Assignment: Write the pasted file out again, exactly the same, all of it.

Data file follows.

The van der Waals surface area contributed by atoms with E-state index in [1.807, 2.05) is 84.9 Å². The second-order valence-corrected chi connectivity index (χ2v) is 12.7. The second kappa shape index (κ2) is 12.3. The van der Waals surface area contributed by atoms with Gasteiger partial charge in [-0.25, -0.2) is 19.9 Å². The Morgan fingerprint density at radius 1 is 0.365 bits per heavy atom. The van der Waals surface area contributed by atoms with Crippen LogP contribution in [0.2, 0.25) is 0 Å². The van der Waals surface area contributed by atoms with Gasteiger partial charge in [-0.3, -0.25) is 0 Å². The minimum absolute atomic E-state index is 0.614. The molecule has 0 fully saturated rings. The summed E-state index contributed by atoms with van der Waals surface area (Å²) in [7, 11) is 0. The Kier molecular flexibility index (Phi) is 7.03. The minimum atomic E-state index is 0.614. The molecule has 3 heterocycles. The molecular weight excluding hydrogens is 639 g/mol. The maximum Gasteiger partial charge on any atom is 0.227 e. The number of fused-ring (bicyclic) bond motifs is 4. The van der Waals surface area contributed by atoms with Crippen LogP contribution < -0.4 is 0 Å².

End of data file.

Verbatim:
The van der Waals surface area contributed by atoms with E-state index in [1.807, 2.05) is 84.9 Å². The second-order valence-corrected chi connectivity index (χ2v) is 12.7. The second kappa shape index (κ2) is 12.3. The van der Waals surface area contributed by atoms with Gasteiger partial charge in [-0.25, -0.2) is 19.9 Å². The Morgan fingerprint density at radius 1 is 0.365 bits per heavy atom. The van der Waals surface area contributed by atoms with Crippen LogP contribution in [0.2, 0.25) is 0 Å². The van der Waals surface area contributed by atoms with Gasteiger partial charge in [-0.3, -0.25) is 0 Å². The minimum absolute atomic E-state index is 0.614. The molecule has 0 fully saturated rings. The summed E-state index contributed by atoms with van der Waals surface area (Å²) in [7, 11) is 0. The Kier molecular flexibility index (Phi) is 7.03. The minimum atomic E-state index is 0.614. The molecule has 3 heterocycles. The molecular weight excluding hydrogens is 639 g/mol. The maximum Gasteiger partial charge on any atom is 0.227 e. The number of fused-ring (bicyclic) bond motifs is 4. The van der Waals surface area contributed by atoms with Crippen LogP contribution < -0.4 is 0 Å².